Progress in Reopening Economy Welcome but Retention of Financial Support Critical


Chambers Ireland welcomes Friday afternoon’s announcement (5th June 2020) that the “Roadmap to Re-Opening the Economy” will be escalated and compressed to four stages, rather five, and that we can now progress to Phase Two. This signals that we are through the worst of the COVID-19 outbreak, and returning, with caution, to normality.

Speaking Friday, Chambers Ireland Chief Executive Ian Talbot said, “Getting the balance right between supporting the economy and livelihoods, while also protecting public health, is no easy task. The responsibility of Government in making these decisions is an unenviable one. The business community has shown leadership throughout the crisis, and now that the worst of the Coronavirus outbreak has been quelled, news that an easing of restrictions can now occur will be widely welcomed by our members.

We have cautioned throughout the crisis that reopening the economy will not be as straightforward as shutting it down. Businesses have suffered immense economic damage over the past two to three months. They will require as much financial support from the State in these phases as they did during the lockdown. If this support does not materialise, we risk permanently losing jobs, and job creators, over the coming months. This will further compound the damage to the Irish economy and restrict our ability to recover quickly.

The announcement that the Temporary Wage Subsidy Scheme (TWSS) will be retained until August is extremely welcome, and necessary in supporting the recovery. As we move to Phase Two, we call on Government to work with us in determining what interventions will be required to support different sectors, including retail, manufacturing, tourism, and hospitality.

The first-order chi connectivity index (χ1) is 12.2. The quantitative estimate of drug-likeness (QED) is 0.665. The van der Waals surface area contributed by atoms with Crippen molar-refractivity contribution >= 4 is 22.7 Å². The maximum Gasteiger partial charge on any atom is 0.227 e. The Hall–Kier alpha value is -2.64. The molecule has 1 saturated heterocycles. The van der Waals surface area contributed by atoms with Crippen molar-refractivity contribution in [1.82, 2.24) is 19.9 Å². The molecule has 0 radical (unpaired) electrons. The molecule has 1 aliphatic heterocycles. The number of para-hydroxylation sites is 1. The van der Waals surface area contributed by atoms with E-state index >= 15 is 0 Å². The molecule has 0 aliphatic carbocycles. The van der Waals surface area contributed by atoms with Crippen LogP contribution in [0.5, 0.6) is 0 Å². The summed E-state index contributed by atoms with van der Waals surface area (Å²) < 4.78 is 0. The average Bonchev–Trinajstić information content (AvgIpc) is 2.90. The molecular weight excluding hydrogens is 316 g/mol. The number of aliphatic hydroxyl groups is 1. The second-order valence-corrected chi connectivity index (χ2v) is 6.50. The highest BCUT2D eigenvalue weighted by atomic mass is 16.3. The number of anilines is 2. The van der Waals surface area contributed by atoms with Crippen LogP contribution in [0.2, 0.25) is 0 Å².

However, the absence of clarity on whether the scheme will be opened for new applicants is concerning. Many businesses were not eligible for the TWSS during the lockdown due to lack of liquidity. As these businesses reopen in circumstances where their viability is constrained, wage supports will be crucial.

We have also repeatedly raised the issue that under the current Guidelines of the scheme replacement staff cannot be hired.
This must be altered. We would ask that the Minister work with Revenue to alter the Scheme so that it supports the needs of business.

We remind Government, and the parties who are negotiating to form the next Government, that the wider needs of the economy must not be forgotten. Investing in our town centres, in infrastructure and in housing was our priority issue ahead of the February election.

This has not changed, and in many ways, is now more important. The economy will not recover unless it is sustained through public spending and investment.”

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